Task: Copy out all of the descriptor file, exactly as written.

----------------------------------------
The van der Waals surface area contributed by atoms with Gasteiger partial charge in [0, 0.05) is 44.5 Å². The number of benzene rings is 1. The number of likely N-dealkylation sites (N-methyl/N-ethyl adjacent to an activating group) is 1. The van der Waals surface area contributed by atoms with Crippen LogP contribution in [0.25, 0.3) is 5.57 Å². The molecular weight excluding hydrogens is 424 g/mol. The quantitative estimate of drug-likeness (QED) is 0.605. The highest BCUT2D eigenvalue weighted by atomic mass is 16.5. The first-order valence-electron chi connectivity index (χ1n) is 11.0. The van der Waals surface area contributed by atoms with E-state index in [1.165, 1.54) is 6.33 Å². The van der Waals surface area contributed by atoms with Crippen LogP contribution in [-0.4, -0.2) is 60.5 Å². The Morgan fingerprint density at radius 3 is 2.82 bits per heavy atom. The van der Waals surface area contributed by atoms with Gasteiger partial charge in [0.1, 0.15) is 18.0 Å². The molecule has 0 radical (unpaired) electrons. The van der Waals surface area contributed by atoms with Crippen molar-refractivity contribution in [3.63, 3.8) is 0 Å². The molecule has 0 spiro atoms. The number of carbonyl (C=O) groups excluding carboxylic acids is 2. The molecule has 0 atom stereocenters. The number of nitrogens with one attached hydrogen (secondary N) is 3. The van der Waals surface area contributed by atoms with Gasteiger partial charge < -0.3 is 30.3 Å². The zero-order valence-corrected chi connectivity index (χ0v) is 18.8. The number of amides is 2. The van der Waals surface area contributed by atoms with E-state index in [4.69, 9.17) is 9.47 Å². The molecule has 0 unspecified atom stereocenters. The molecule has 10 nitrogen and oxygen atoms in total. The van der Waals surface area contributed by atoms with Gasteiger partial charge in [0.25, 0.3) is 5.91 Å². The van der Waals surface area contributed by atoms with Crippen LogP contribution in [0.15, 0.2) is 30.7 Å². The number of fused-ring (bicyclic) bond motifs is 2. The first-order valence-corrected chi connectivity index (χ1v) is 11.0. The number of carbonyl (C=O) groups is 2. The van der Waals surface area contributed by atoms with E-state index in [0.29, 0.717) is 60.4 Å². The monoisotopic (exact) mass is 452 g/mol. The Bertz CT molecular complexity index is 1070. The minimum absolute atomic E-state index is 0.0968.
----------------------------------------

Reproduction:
The van der Waals surface area contributed by atoms with Gasteiger partial charge in [0, 0.05) is 44.5 Å². The number of benzene rings is 1. The number of likely N-dealkylation sites (N-methyl/N-ethyl adjacent to an activating group) is 1. The van der Waals surface area contributed by atoms with Crippen LogP contribution in [0.25, 0.3) is 5.57 Å². The molecular weight excluding hydrogens is 424 g/mol. The quantitative estimate of drug-likeness (QED) is 0.605. The highest BCUT2D eigenvalue weighted by atomic mass is 16.5. The first-order valence-electron chi connectivity index (χ1n) is 11.0. The van der Waals surface area contributed by atoms with E-state index in [1.165, 1.54) is 6.33 Å². The van der Waals surface area contributed by atoms with Crippen LogP contribution in [-0.4, -0.2) is 60.5 Å². The Morgan fingerprint density at radius 3 is 2.82 bits per heavy atom. The van der Waals surface area contributed by atoms with Gasteiger partial charge in [0.1, 0.15) is 18.0 Å². The molecule has 0 radical (unpaired) electrons. The van der Waals surface area contributed by atoms with Crippen molar-refractivity contribution in [3.63, 3.8) is 0 Å². The molecule has 0 spiro atoms. The number of carbonyl (C=O) groups excluding carboxylic acids is 2. The molecule has 0 atom stereocenters. The number of nitrogens with one attached hydrogen (secondary N) is 3. The van der Waals surface area contributed by atoms with Gasteiger partial charge < -0.3 is 30.3 Å². The zero-order valence-corrected chi connectivity index (χ0v) is 18.8. The number of amides is 2. The van der Waals surface area contributed by atoms with E-state index in [4.69, 9.17) is 9.47 Å². The molecule has 0 unspecified atom stereocenters. The molecule has 10 nitrogen and oxygen atoms in total. The van der Waals surface area contributed by atoms with Gasteiger partial charge in [0.25, 0.3) is 5.91 Å². The van der Waals surface area contributed by atoms with Crippen LogP contribution in [0.15, 0.2) is 30.7 Å². The number of fused-ring (bicyclic) bond motifs is 2. The first-order valence-corrected chi connectivity index (χ1v) is 11.0. The number of carbonyl (C=O) groups is 2. The van der Waals surface area contributed by atoms with E-state index in [0.29, 0.717) is 60.4 Å². The monoisotopic (exact) mass is 452 g/mol. The Bertz CT molecular complexity index is 1070. The minimum absolute atomic E-state index is 0.0968.